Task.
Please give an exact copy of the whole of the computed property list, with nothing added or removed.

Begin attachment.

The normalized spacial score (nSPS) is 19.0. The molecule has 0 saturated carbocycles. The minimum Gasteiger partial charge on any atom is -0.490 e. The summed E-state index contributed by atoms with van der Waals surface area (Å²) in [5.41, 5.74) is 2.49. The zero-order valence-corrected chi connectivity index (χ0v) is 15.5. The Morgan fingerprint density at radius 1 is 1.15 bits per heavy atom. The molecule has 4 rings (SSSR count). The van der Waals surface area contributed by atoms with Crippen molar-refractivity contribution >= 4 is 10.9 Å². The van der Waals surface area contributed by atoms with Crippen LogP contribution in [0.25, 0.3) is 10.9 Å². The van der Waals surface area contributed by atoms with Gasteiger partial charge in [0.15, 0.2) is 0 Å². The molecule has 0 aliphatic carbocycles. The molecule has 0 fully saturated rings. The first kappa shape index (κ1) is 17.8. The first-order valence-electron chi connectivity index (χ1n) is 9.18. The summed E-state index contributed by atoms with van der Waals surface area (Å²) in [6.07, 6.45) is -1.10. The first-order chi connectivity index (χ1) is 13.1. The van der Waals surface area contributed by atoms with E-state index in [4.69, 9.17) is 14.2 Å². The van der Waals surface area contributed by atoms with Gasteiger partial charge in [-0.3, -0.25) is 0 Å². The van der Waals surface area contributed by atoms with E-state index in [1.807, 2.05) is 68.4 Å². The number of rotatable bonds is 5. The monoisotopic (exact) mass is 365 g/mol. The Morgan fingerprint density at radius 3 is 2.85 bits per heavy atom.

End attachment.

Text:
The normalized spacial score (nSPS) is 19.0. The molecule has 0 saturated carbocycles. The minimum Gasteiger partial charge on any atom is -0.490 e. The summed E-state index contributed by atoms with van der Waals surface area (Å²) in [5.41, 5.74) is 2.49. The zero-order valence-corrected chi connectivity index (χ0v) is 15.5. The Morgan fingerprint density at radius 1 is 1.15 bits per heavy atom. The molecule has 4 rings (SSSR count). The van der Waals surface area contributed by atoms with Crippen molar-refractivity contribution >= 4 is 10.9 Å². The van der Waals surface area contributed by atoms with Crippen LogP contribution in [0.25, 0.3) is 10.9 Å². The van der Waals surface area contributed by atoms with Gasteiger partial charge in [0.15, 0.2) is 0 Å². The molecule has 0 aliphatic carbocycles. The molecule has 0 fully saturated rings. The first kappa shape index (κ1) is 17.8. The first-order valence-electron chi connectivity index (χ1n) is 9.18. The summed E-state index contributed by atoms with van der Waals surface area (Å²) in [6.07, 6.45) is -1.10. The first-order chi connectivity index (χ1) is 13.1. The van der Waals surface area contributed by atoms with E-state index in [4.69, 9.17) is 14.2 Å². The van der Waals surface area contributed by atoms with Gasteiger partial charge in [-0.3, -0.25) is 0 Å². The van der Waals surface area contributed by atoms with E-state index in [1.807, 2.05) is 68.4 Å². The number of rotatable bonds is 5. The monoisotopic (exact) mass is 365 g/mol. The Morgan fingerprint density at radius 3 is 2.85 bits per heavy atom.